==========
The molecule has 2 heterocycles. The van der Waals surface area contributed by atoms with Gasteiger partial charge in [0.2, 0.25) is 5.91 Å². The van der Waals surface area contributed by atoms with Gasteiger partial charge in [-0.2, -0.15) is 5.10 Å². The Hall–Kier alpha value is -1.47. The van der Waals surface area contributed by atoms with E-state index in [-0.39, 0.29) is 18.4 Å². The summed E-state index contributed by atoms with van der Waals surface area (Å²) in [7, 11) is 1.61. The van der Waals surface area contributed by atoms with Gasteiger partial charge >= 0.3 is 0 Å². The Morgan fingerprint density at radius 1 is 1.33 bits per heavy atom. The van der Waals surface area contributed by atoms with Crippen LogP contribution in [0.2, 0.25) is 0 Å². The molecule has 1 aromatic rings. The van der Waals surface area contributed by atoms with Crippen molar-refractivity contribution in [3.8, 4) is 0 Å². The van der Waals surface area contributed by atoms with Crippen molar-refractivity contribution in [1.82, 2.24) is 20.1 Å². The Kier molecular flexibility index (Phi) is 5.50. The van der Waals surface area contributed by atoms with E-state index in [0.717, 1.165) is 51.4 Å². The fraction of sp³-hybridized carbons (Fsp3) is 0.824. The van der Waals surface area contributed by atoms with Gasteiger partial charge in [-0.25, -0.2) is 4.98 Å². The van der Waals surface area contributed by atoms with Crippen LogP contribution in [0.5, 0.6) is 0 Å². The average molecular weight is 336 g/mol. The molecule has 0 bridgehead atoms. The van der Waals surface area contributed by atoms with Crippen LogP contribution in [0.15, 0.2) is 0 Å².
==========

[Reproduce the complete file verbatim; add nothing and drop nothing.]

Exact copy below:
The molecule has 2 heterocycles. The van der Waals surface area contributed by atoms with Gasteiger partial charge in [0.2, 0.25) is 5.91 Å². The van der Waals surface area contributed by atoms with Gasteiger partial charge in [-0.2, -0.15) is 5.10 Å². The Hall–Kier alpha value is -1.47. The van der Waals surface area contributed by atoms with E-state index in [-0.39, 0.29) is 18.4 Å². The summed E-state index contributed by atoms with van der Waals surface area (Å²) in [7, 11) is 1.61. The van der Waals surface area contributed by atoms with Gasteiger partial charge >= 0.3 is 0 Å². The Morgan fingerprint density at radius 1 is 1.33 bits per heavy atom. The van der Waals surface area contributed by atoms with Crippen LogP contribution in [0.2, 0.25) is 0 Å². The molecule has 1 aromatic rings. The van der Waals surface area contributed by atoms with Crippen molar-refractivity contribution in [3.8, 4) is 0 Å². The van der Waals surface area contributed by atoms with Crippen molar-refractivity contribution in [1.82, 2.24) is 20.1 Å². The Kier molecular flexibility index (Phi) is 5.50. The van der Waals surface area contributed by atoms with E-state index in [0.717, 1.165) is 51.4 Å². The fraction of sp³-hybridized carbons (Fsp3) is 0.824. The van der Waals surface area contributed by atoms with Gasteiger partial charge in [-0.25, -0.2) is 4.98 Å². The van der Waals surface area contributed by atoms with Crippen LogP contribution in [0.5, 0.6) is 0 Å². The average molecular weight is 336 g/mol. The molecule has 0 bridgehead atoms. The van der Waals surface area contributed by atoms with Crippen LogP contribution in [0.15, 0.2) is 0 Å².